OST Alpha III Final Video and Post!


The OST’s Alpha III Challenge is just about over, and here’s Really Simple Store’s official final video submission and blog post!

In addition to the video and demo, OST requires the following questions get answered in a post, so here it is. After the answers, I’ve got a ton of screenshots of what was built during this challenge.

What problem does your project solve for and what was the user need for creating your token economy?

The problem is that it’s a challenge for makers or hobbyists to make enough money to do what they love full time. Usually this comes down to volume of sales. It’s hard enough to find side time to make something, let alone market and sell it.

One common solution to this problem is selling products on consignment or at wholesale volume/rates. Both “solutions” add to the problem in their own way, though, by tying up the maker’s money or cutting it in half.

Using a token economy and the network effects of a general-purpose ecommerce platform, we can create incentives for makers to sell each others’ products without cutting into fiat profit.

Stores can earn tokens by listing and selling other stores’ products, and they can use those tokens to encourage other stores to sell their products. Each sale is payment in full without commission or discounted rates.

What was your key goal behind doing the challenge?

I really want to demonstrate an example of a token economy that works within an existing business but isn’t the core of the business. This scenario will be really common at some point, but I think today a lot of businesses haven’t been exposed to the idea yet. I’d like to show the concept in action, since that’s the most effective way to explain it.

How did you plan the design for your wallet features?

What APIs did you use?

I’m using the Balance and Token Details APIs to display a store’s token balance and the conversion values in OST and USD. For the token transaction history, I’m using the Ledger API to get the transactions and the Actions API to define the explanation that gets displayed to the store owner.

What information did you show to the end user and why?

In my case, I wanted to be purposefully minimal with the token integration and avoid crypto-specific jargon and that type of thing. I chose to translate each of RSS’s three major actions into human readable sentences that are specific to Really Simple Store’s token functionality.

For example, in the user-to-company transaction where a store stakes RSS to offer their product to the marketplace, the site says “You offered 10 RSS to put a product in the marketplace.”

However, there’s a link to the full OST View transaction details for any transaction, so if a store wants to know the crypto-specific details, they have access to them.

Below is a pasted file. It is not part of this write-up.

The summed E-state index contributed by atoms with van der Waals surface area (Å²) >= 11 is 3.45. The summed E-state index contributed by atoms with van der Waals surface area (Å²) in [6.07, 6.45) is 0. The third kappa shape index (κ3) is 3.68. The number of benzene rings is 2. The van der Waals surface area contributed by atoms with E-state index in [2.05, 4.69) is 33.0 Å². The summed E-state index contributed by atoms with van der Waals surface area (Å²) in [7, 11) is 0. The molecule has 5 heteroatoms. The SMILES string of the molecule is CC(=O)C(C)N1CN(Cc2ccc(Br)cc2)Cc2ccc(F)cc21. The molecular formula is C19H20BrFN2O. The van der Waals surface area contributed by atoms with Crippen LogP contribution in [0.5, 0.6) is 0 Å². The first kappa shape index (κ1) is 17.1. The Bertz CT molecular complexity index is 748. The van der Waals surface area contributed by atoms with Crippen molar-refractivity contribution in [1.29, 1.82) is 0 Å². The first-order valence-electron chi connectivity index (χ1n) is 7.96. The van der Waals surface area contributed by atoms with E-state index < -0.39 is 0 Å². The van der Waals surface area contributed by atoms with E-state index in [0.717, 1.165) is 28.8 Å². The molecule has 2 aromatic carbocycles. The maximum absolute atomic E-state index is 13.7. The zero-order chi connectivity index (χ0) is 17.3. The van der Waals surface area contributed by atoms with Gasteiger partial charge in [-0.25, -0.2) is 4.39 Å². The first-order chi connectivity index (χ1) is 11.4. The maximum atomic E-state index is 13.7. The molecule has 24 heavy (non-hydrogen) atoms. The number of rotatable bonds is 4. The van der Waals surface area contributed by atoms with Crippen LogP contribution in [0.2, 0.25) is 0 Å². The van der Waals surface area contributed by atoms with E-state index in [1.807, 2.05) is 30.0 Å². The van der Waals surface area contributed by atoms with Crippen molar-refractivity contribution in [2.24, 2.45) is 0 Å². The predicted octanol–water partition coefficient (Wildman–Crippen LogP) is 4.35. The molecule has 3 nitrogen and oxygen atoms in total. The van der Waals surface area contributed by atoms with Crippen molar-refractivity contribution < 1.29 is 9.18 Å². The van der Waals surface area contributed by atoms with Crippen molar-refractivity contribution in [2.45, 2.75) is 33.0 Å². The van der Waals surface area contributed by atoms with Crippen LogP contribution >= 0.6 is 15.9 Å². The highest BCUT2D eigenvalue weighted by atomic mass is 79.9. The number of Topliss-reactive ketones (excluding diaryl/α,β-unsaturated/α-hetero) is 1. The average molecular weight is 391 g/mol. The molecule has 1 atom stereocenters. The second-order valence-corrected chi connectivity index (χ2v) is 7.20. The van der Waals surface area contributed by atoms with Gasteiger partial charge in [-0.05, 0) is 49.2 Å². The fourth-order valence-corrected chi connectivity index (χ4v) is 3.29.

How did you use design (UX/UI) for how to display this information?

The biggest way UX/UI comes into play is the human-readable transactions list. I wanted it to be clear, scannable and un-intimidating.

Another UX-related consideration was including the US dollar value of a store’s wallet. It was an important decision because that level of transparency goes a long way in a new (and intimidating) space. Even if their total token value is $0.08, at least someone know what they’re working with.

What did you like about using these APIs?

The OST APIs are super easy to use. Adding features for this challenge was almost too easy, and I spent more time building features unrelated to the tokens than I did on the wallet itself. (That’s a good thing… in case that’s not clear.)

What did you learn about designing these wallet features?

One important thing I realized is how Actions can be used in smarter ways to add detail into the transaction history. The history of transactions itself… like what a block explorer would show… is almost completely useless to the average person. It’s like seeing a bank’s internal ledger records when you’re trying to figure out what you spent $100 on last Tuesday. Using actions, we can more specifically say what they spent or earned tokens doing, rather than giving them a transaction id, some addresses, and an amount.

I ended up adding new actions to my economy for this challenge so that the transaction histories can tell a better story.

In the future, it will be interesting to see what the key management and BT exchanges do for the wallet user experience. Right now, the wallet I built is just a transaction history list, but with more wallet-related functionality, I would probably break the transaction history section out of the Settings page and create a more detailed, dedicated Wallet section (wallet.reallysimplestore.com). I’d keep the transaction history on the Settings page, but the wallet would show that and a lot more.


Products “blank slate”
Store layout “blank slate”
New store welcome message
Settings “blank slate”
Store layout
Store layout continued…
Public shop with other stores’ products
Public shop with mix of owned products and products from other stores
Cart with two different stores’ products in it
Token balance and transaction history from Settings
What a transaction links to in OST VIEW
Close-up of balance
A couple failed transactions from Alpha II
OST KIT view of transaction stats and user info
OST VIEW page for the RSS token

Wow, you made it this far! Thanks for reading! More about OST and the challenge below, plus a link to my Alpha II final post and video.